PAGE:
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United States Department of Agriculture

Agricultural Research Service

Pearl Millet Diseases
Fungal Diseases

False Mildew

Beniowskia sphaeroidea (Kalchbr. & Cke.) Mason

Symptoms: Small, white, cushion-shaped sporodochia, circular to elongate (1.5 mm long), are formed singly and in clusters on leaves. Infected leaves become chlorotic and necrotic from the point of infection to the apex of the leaf.

Pathogen and disease characteristics: A network of aerial hyphae culminate in spirally twisted, corkscrew apices at the periphery of the sporodochium. Hyphae are hyaline to very light tan. Conidia are hyaline and spherical, averaging 10 µm in diameter. Spores may have imperceptible roughenings and may be borne in short chains.

Host range:Andropogon marginatus Steud., Chaetochloa poiretiana Hitchc. [=Setaria poiretiana (Schult.) Kuntz.], Panicum palmifolium Willd. (=Setaria palmifolia (Willd.) Stapf.), Pennisetum japonicum Trin., P. nepalense Spreng., P. purpureum Schumach, Setaria aurea Hochst., S. geniculata, S. verticillata (L.) Beauv., and Sorghum vulgare Pers.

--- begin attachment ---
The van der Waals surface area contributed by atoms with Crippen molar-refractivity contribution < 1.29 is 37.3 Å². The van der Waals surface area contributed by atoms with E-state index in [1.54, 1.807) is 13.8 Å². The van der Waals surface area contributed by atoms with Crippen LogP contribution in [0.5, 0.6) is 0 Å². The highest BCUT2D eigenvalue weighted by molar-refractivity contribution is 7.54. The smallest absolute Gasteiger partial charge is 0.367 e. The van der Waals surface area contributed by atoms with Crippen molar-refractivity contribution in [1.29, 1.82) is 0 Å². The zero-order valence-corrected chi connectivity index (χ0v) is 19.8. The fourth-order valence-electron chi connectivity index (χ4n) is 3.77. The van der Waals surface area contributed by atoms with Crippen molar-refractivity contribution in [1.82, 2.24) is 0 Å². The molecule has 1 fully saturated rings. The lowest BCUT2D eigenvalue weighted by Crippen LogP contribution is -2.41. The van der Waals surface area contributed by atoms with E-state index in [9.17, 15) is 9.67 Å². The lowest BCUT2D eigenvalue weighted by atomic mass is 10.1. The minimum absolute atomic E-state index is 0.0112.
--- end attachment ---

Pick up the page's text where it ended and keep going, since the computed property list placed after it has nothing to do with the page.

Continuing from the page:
Geographic distribution: On pearl millet: Malawi (Wiehe 1953), Tanzania (Mbwaga et al. 1993), Zimbabwe (Mtisi and de Milliano 1991). On other hosts: Japan, Java, Malawi, South Africa, Sudan, Trinidad, Uganda, United States, Zimbabwe.

Nomenclature discrepancies:Synonyms or similar pathogens:Albugo sp., Beniowskia penniseti Wakefield, B. sphaeroideum Kalchbr. & Cke., Ceratium sphaeroideum Kalchbr. & Cke.

Seed transmission: Not known to be transmitted by seed.

Primary citations:Taber et al. 1978,Brown and Hanlin 1982.

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United States Department of Agriculture
Agricultural Research Service

The material on this page is in the public domain.

Original posting: June 5, 1999.

Last Modified: 8/13/2016
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